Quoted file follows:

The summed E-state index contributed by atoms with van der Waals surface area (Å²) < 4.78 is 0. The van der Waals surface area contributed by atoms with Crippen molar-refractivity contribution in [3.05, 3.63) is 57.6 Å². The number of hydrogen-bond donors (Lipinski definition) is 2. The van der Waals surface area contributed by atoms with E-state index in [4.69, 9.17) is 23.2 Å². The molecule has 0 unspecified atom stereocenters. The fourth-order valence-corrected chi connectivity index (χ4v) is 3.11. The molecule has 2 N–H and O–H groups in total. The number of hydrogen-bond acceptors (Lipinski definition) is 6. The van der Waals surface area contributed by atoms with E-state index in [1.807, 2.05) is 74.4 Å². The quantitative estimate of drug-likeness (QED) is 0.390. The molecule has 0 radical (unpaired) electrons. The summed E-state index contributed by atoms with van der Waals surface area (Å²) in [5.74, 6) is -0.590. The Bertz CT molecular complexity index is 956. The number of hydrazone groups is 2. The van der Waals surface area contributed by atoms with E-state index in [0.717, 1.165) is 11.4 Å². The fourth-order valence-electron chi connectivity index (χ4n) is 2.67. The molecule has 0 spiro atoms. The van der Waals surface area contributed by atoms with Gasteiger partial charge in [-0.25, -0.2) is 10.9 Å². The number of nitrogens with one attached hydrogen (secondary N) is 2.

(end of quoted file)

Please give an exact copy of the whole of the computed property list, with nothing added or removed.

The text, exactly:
The summed E-state index contributed by atoms with van der Waals surface area (Å²) < 4.78 is 0. The van der Waals surface area contributed by atoms with Crippen molar-refractivity contribution in [3.05, 3.63) is 57.6 Å². The number of hydrogen-bond donors (Lipinski definition) is 2. The van der Waals surface area contributed by atoms with E-state index in [4.69, 9.17) is 23.2 Å². The molecule has 0 unspecified atom stereocenters. The fourth-order valence-corrected chi connectivity index (χ4v) is 3.11. The molecule has 2 N–H and O–H groups in total. The number of hydrogen-bond acceptors (Lipinski definition) is 6. The van der Waals surface area contributed by atoms with E-state index in [1.807, 2.05) is 74.4 Å². The quantitative estimate of drug-likeness (QED) is 0.390. The molecule has 0 radical (unpaired) electrons. The summed E-state index contributed by atoms with van der Waals surface area (Å²) in [5.74, 6) is -0.590. The Bertz CT molecular complexity index is 956. The number of hydrazone groups is 2. The van der Waals surface area contributed by atoms with E-state index in [0.717, 1.165) is 11.4 Å². The fourth-order valence-electron chi connectivity index (χ4n) is 2.67. The molecule has 0 spiro atoms. The van der Waals surface area contributed by atoms with Gasteiger partial charge in [-0.25, -0.2) is 10.9 Å². The number of nitrogens with one attached hydrogen (secondary N) is 2.